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Changes to Federal Student Aid (FAFSA) 2023-24 and 2024-25 and How It Could Impact You

Changes to Federal Student Aid (FAFSA) 2023-24 and 2024-25 and How It Could Impact You

November 01, 2023

Deciding on which college to attend is an exciting time. Still, it can also be stressful. The Department of Education has been working to simplify the application process with a few modifications. Some of the notable changes for 2023-24 include:

  • Selective Service Questions – Due to changes in student eligibility for Title IV funding, the 2023-24 form no longer contains Selective Service Registration questions.

 

  • The Selective Service registration required male students under age 26 to enroll in the military draft. This was removed a few years ago as part of the FAFSA Simplification Act.

 

  • Drug Conviction questions – The form no longer contains drug conviction questions.

 

  • Sex, Race, & Ethnicity – The form will, however, add questions regarding an applicant’s sex, race, & ethnicity, which do not effect federal student eligibility.

 

  • Incarcerated students – Students who may be incarcerated in federal and state penal facilities will again be allowed to receive a Federal Pell Grant.

 

  • Pell Grant Modification – Federal Pell Grant lifetime eligibility will be restored to students who were enrolled in schools that closed while they were attending, or schools that mislead students.

 

  • Cost of Attendance (COA) – The changes provide a clearer picture of individual COA components, including:

 

  • Transportation expenses may include transportation between campus, residences, and a student’s place of work.

 

  • Institutions may no longer include loan fees for non-Federal student loans borrowed by students.

 

  • The costs of obtaining a certification, license, or first professional credential are no longer restricted to a one-time allowance. They are added to an institution's expenses in the COA for an incarcerated individual.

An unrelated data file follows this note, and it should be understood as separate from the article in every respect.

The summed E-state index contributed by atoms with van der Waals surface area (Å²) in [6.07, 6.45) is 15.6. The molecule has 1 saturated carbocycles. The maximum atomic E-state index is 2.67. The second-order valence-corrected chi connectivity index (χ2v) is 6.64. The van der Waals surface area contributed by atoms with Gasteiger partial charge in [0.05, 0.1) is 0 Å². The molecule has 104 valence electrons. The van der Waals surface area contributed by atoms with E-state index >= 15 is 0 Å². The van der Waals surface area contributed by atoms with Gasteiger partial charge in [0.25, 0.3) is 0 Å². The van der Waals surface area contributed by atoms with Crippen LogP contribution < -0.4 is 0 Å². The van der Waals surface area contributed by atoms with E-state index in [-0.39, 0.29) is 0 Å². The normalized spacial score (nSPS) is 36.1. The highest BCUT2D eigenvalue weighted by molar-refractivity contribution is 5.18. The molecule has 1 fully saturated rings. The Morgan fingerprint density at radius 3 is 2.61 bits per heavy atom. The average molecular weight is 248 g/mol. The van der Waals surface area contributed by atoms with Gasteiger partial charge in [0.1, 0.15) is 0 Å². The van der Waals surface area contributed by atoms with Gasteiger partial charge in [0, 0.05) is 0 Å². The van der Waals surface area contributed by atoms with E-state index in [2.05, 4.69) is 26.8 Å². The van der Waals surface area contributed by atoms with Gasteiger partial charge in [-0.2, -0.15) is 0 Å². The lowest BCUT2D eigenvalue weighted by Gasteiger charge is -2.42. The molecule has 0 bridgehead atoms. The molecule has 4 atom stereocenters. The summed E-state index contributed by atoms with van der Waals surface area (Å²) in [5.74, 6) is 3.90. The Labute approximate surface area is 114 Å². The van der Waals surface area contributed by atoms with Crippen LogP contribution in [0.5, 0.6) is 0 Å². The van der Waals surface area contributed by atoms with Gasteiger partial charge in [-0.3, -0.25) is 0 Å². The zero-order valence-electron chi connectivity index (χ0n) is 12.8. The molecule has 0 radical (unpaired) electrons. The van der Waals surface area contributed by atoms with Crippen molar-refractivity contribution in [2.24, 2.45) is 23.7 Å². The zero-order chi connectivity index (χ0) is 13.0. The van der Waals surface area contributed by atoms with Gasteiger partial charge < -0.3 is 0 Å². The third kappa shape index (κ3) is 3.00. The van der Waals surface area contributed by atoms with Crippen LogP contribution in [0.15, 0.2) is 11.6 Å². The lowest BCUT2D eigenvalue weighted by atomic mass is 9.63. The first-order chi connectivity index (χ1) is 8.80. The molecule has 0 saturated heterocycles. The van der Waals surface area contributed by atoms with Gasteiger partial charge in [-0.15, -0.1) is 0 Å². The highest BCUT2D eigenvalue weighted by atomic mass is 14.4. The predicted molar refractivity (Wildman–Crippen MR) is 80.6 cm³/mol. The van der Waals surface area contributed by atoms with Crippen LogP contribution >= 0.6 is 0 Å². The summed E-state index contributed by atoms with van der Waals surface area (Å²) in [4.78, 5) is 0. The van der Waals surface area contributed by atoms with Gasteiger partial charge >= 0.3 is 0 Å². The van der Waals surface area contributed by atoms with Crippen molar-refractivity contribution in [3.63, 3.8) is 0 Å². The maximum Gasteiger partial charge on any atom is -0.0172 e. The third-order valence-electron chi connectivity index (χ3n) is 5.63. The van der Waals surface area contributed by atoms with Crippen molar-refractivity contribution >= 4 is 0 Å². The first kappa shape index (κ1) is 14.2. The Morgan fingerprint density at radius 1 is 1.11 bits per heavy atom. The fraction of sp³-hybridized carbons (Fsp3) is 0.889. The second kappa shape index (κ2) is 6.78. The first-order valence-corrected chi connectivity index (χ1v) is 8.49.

• Specific expenses an institution includes in the COA for a student enrolled less than half-time have been expanded to include components not otherwise prohibited by the law. An example of this is an allowance for students in work related to a cooperative education program is permitted.

 

 

  • The language for some questions has been revised. For example, “tuition and fees” has been changed to “books, course materials, supplies, and equipment.”

 

The FAFSA Simplification Act is the overhaul of the processes and systems used to award federal student aid starting with the 2023-25 award year. Some of the changes required by law include:

  • Replacing the Expected Family Contribution (EFC) with the Student Aid Index (SAI) – In laypeople’s terms, how a school determines how much a student or family will need to pay for college will change. A newly devised “need analysis formula” doesn’t consider the number of family members in college and performs a separate eligibility determination for Federal Pell Grants (which records family size and poverty level). A student must demonstrate financial need through the FAFSA form to qualify for a Pell Grant.

 

  • Expanding Access to Federal Pell Grants – The Federal Pell Grant will be accessible to more students and will take into account family size and income (federal poverty level).

 

  • Streamlining the FAFSA Form – Data received directly from the IRS will be used to calculate Federal Pell Grant ineligibility and the SAI by way of the Fostering Undergraduate Talent by Unlocking Resources for Education Act (FUTURE Act). This allows the IRS to provide certain taxpayer information to the Department of Education for the purpose of administering certain federal student aid programs. The goal of this change is to:

 

  • Improve the experience by allowing the Department of Education to automatically obtain federal tax information for each applicant, parent, or spouse who provides consent.

 

  • Improve the integrity of the program for income-driven repayment plans and permanent disability discharge monitoring.

 

  • Enhance the experience of the 43 million customers of the Department of Education.

 

To learn about which FAFSA changes may impact you, consider consulting a financial professional who can review your current condition and help you create a strategy that aligns with your financial and educational goals.

 

This article was prepared by LPL Marketing Solutions

 

Sources:

FAFSA® Simplification Act Changes for Implementation in 2023-24 | Knowledge Center

What is the FAFSA Simplification Act? | Federal Student Aid

Fostering Undergraduate Talent by Unlocking Resources for Education Act Implementation Update (studentaid.gov)

 

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